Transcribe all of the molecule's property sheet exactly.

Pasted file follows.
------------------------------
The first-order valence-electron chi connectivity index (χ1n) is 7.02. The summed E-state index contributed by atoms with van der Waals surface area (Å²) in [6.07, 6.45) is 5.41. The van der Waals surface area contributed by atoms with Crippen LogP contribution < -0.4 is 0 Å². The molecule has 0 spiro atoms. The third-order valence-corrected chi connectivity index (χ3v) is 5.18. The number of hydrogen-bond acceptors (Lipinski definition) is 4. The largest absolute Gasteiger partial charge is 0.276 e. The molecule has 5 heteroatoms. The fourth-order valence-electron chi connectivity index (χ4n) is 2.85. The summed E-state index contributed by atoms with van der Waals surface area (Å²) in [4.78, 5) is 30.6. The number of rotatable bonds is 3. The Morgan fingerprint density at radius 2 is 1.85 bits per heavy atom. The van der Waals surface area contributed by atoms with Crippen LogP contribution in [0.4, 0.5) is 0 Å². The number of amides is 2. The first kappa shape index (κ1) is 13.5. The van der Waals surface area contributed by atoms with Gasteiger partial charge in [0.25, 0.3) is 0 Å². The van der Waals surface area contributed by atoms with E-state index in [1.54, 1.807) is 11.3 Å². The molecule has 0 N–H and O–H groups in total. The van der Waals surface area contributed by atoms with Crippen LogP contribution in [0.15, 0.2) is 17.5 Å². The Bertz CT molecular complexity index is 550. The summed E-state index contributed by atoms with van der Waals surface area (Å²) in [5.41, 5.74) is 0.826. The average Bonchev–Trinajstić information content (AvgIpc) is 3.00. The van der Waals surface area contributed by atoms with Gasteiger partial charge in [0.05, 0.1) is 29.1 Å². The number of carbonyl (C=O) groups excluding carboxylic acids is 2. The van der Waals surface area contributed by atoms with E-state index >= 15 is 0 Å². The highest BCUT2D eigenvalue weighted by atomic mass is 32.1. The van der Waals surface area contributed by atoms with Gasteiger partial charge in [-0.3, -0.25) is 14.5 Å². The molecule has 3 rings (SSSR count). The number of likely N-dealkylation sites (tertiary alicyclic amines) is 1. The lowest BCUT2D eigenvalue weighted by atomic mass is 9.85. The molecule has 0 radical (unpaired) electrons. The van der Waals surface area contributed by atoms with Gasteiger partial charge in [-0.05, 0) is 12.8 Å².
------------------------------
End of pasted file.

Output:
The first-order valence-electron chi connectivity index (χ1n) is 7.02. The summed E-state index contributed by atoms with van der Waals surface area (Å²) in [6.07, 6.45) is 5.41. The van der Waals surface area contributed by atoms with Crippen LogP contribution < -0.4 is 0 Å². The molecule has 0 spiro atoms. The third-order valence-corrected chi connectivity index (χ3v) is 5.18. The number of hydrogen-bond acceptors (Lipinski definition) is 4. The largest absolute Gasteiger partial charge is 0.276 e. The molecule has 5 heteroatoms. The fourth-order valence-electron chi connectivity index (χ4n) is 2.85. The summed E-state index contributed by atoms with van der Waals surface area (Å²) in [4.78, 5) is 30.6. The number of rotatable bonds is 3. The Morgan fingerprint density at radius 2 is 1.85 bits per heavy atom. The van der Waals surface area contributed by atoms with Crippen LogP contribution in [0.4, 0.5) is 0 Å². The number of amides is 2. The first kappa shape index (κ1) is 13.5. The van der Waals surface area contributed by atoms with Gasteiger partial charge in [0.25, 0.3) is 0 Å². The van der Waals surface area contributed by atoms with E-state index in [1.54, 1.807) is 11.3 Å². The molecule has 0 N–H and O–H groups in total. The van der Waals surface area contributed by atoms with Crippen LogP contribution in [0.15, 0.2) is 17.5 Å². The Bertz CT molecular complexity index is 550. The summed E-state index contributed by atoms with van der Waals surface area (Å²) in [5.41, 5.74) is 0.826. The average Bonchev–Trinajstić information content (AvgIpc) is 3.00. The van der Waals surface area contributed by atoms with Gasteiger partial charge in [0.05, 0.1) is 29.1 Å². The number of carbonyl (C=O) groups excluding carboxylic acids is 2. The van der Waals surface area contributed by atoms with E-state index >= 15 is 0 Å². The highest BCUT2D eigenvalue weighted by atomic mass is 32.1. The van der Waals surface area contributed by atoms with Gasteiger partial charge in [-0.3, -0.25) is 14.5 Å². The molecule has 3 rings (SSSR count). The number of likely N-dealkylation sites (tertiary alicyclic amines) is 1. The lowest BCUT2D eigenvalue weighted by atomic mass is 9.85. The molecule has 0 radical (unpaired) electrons. The van der Waals surface area contributed by atoms with Gasteiger partial charge in [-0.05, 0) is 12.8 Å².